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Ed Wright, Monday, 4-29-13 April 30, 2013

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Ed Wright, Monday, 4-29-13


Guest:  Ed Wright.  Topics:  Citizens in Space update & information on the upcoming Space Hackers Workshop in Mountain View, CA.  Please direct all comments and questions regarding Space Show programs/guest(s) to the Space Show blog, https://thespaceshow.wordpress.com.  Comments and questions should be relevant to the specific Space Show program. Written Transcripts of Space Show programs are a violation of our copyright and are not permitted without prior written consent, even if for your own use. We do not permit the commercial use of Space Show programs or any part thereof, nor do we permit editing, YouTube clips, or clips placed on other private channels & websites. Space Show programs can be quoted, but the quote must be cited or referenced using the proper citation format. Contact The Space Show for further information.

We welcomed Ed Wright back to the program for updates regarding Citizens in Space (www.citizensinspace.org) and the upcoming Space Hackers Workshop to be held in Mountain View, CA from May 4-5.  You can visit the Space Hackers Workshop website through the Citizens in Space website or by going to http://spacehacker.eventbrite.com for details, registration, etc.  During the first part of our 90 minute program, Ed updated us on how Citizens in Space has evolved, their training program, the broadening of citizen scientists, the use of the XCOR Lynx vehicle, and much more.  I believe that after you hear how the program has evolved and progressed, you will agree with me that this is an outstanding program, both for citizen science and enabling people to go to space and do more than just be a passenger.  During this first section, we covered the program, goals, the changes, and the desired outcomes in detail.

In our second segment, we switched to focus on the Space Hackers Workshop in Silicon Valley, Mountain View, CA from May 4-5.  If you register online, there is a savings so if you are going, online registration is your best bet.  This workshop, the first of many to be held around the country, will feature advanced technology, hardware, and hands on instructional opportunities regarding building your own space science experiment.  Ed talked extensively about the quality of cameras now available at very affordable costs and the Beagle Board Black control board (http://beagleboard.org).  I suggest this workshop for anyone interested in technology, building hardware, doing space projects, and more.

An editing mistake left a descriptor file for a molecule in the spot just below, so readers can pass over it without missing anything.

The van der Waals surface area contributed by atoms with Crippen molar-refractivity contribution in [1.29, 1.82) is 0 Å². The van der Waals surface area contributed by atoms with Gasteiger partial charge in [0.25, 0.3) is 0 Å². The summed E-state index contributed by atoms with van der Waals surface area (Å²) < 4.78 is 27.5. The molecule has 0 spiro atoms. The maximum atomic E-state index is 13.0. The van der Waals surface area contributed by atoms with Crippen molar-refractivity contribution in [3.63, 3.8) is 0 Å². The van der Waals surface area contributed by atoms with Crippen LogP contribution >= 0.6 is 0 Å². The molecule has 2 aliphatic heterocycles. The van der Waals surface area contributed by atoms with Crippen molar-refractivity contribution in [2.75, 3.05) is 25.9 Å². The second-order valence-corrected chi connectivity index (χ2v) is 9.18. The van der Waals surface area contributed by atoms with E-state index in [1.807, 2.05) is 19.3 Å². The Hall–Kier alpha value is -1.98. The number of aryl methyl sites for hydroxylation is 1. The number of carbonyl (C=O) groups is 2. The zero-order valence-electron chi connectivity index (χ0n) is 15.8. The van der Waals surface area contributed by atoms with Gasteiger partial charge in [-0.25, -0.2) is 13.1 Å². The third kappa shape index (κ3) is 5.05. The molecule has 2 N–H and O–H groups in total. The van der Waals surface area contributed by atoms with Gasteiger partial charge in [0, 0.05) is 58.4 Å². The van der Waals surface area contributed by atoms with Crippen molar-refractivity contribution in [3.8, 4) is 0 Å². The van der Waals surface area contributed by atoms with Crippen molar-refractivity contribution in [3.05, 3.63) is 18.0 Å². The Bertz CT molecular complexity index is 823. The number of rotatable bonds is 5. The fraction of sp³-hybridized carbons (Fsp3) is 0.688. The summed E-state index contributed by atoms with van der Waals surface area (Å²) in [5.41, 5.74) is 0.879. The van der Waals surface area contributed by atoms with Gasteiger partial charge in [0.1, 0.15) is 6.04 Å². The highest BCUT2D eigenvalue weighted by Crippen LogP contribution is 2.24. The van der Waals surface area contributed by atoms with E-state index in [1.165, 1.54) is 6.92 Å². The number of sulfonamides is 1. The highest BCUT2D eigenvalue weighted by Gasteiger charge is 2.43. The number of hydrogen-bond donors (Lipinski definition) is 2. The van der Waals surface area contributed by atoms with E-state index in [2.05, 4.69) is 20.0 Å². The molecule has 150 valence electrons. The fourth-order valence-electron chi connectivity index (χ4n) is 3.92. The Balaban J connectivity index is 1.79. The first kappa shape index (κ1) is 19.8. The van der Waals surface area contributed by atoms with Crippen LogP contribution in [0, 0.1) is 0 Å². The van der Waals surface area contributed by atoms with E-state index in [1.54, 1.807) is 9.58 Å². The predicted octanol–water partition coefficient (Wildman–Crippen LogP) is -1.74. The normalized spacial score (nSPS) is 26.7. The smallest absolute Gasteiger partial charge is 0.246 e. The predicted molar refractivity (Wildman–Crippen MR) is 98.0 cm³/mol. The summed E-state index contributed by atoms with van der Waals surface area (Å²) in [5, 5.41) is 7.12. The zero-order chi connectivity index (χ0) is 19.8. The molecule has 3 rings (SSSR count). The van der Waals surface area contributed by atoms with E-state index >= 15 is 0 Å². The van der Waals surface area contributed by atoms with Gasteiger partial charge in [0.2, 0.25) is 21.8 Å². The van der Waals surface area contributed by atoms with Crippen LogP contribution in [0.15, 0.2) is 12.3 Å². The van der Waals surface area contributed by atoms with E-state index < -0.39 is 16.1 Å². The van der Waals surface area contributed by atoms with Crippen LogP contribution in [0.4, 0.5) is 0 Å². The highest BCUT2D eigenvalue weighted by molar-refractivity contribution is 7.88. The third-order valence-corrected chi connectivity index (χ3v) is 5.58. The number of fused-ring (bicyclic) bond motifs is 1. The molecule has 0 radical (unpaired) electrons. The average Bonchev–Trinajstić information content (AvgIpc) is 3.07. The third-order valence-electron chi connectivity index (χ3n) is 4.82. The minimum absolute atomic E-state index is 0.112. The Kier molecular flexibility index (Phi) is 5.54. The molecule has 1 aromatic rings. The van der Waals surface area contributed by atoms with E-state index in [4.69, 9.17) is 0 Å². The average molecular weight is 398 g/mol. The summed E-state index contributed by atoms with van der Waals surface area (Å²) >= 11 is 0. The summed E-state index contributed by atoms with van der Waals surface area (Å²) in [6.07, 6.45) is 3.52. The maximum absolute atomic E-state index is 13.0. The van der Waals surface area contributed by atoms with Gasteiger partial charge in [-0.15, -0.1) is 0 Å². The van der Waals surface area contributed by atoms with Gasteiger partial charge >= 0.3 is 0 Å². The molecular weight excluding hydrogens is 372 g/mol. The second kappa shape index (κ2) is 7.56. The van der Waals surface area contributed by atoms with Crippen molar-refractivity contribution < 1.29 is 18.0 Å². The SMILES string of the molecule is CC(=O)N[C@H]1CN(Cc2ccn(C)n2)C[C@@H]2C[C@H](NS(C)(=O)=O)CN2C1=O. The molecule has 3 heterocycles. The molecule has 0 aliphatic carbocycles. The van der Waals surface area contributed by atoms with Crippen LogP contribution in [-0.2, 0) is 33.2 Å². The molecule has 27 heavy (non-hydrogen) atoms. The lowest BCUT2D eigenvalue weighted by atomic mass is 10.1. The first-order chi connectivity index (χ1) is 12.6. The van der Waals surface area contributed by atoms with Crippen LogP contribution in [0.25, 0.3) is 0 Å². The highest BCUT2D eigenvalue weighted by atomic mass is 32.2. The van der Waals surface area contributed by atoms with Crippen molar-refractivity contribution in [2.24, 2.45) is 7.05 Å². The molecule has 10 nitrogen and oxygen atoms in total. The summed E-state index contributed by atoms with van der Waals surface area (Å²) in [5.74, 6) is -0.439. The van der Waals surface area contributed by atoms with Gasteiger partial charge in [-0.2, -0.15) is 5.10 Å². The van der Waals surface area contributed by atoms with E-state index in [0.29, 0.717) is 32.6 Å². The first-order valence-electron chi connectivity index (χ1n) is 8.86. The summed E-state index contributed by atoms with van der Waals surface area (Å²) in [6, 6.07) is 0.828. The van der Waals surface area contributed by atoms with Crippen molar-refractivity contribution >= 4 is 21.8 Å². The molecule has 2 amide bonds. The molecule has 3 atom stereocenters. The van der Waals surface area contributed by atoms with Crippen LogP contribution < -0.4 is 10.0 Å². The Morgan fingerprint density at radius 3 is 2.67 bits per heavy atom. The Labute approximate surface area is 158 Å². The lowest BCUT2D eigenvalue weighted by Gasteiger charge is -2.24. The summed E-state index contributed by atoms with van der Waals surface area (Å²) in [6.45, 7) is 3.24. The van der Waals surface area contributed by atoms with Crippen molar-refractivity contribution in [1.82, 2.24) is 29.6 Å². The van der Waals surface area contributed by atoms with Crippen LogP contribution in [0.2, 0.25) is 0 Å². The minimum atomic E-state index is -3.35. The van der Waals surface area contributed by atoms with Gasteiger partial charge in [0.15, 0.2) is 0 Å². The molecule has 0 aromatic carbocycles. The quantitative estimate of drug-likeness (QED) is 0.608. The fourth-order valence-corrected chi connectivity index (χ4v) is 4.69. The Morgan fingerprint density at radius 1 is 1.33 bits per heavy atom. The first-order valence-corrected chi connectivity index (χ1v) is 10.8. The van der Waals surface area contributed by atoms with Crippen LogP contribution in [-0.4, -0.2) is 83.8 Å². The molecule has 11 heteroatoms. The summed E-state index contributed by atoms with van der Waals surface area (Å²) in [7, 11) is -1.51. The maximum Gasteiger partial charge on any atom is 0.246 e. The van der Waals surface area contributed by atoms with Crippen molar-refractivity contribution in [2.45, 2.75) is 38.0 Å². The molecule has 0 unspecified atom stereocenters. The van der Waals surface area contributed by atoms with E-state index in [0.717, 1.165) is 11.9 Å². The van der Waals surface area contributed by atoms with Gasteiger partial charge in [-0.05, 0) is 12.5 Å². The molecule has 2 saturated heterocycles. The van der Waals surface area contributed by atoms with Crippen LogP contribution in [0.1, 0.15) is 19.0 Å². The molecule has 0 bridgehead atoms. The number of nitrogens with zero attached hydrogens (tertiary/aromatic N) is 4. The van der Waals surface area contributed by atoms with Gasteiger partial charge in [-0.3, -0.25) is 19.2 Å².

Ed detailed the workshop in our discussion but if you have questions for him, you can email him through me or by using edward.v.wright@rocketacademy.org. Also, if you attend the workshop, I want to hear from you about it on The Space Show.  Please post your comments/questions on The Space Show blog.


1. rocketscirick - May 1, 2013

In my mind, this incarnation of the Space Hacker Workshop is the best deal that anyone has come up with for this type of material. (We’ve been trying to plan one for a while.) We’re fortunate to be able to schedule it at the Hacker Dojo (http://hackerdojo.com), one of the hotbeds of start-up activity in Silicon Valley. Unless another likeminded non-profit group is willing to offer their space for next to nothing, I don’t know if this cost structure can be duplicated anywhere else. In this case, the local sponsoring group at the Dojo is the Silicon Valley Space Center (SVSC). In fact, much of the agenda and hands-on activity have been arranged through SVSC.

I don’t recall if Ed mentioned this, but the primary hands-on activity will be with the ArduLab, a module that was prepared for NanoRacks on the ISS. The BeagleBone Black is not quite available yet, but should be out soon. I do not expect the BB Black to replace the Arduino in the ArduLab. I expect that the BB Black consumes more power, but has much more capability. (As you increase mission complexity or add autonomous processes, the difference and trade-off should be come apparent.)

A number of us have been experimenting with earlier versions of the BeagleBoard. Experience with and software on those should be almost directly transferrable to the BB Black. I saw the BB Black for the first time myself a couple of weeks ago. It is *really* small. For the capability it has at $45 (to use an over-used phrase), this feels like a “game changer”.

At the workshop, we’re hoping to see people form teams that will converge on payload ideas, which can translate into hardware which will fly with Citizens in Space (CiS) on the Lynx. As far as I can tell, this is the lowest cost path for developing a payload for space. I am stunned that CiS and SVSC have been able to pull this off.

–Rick Kwan, AIAA SF and SVSC

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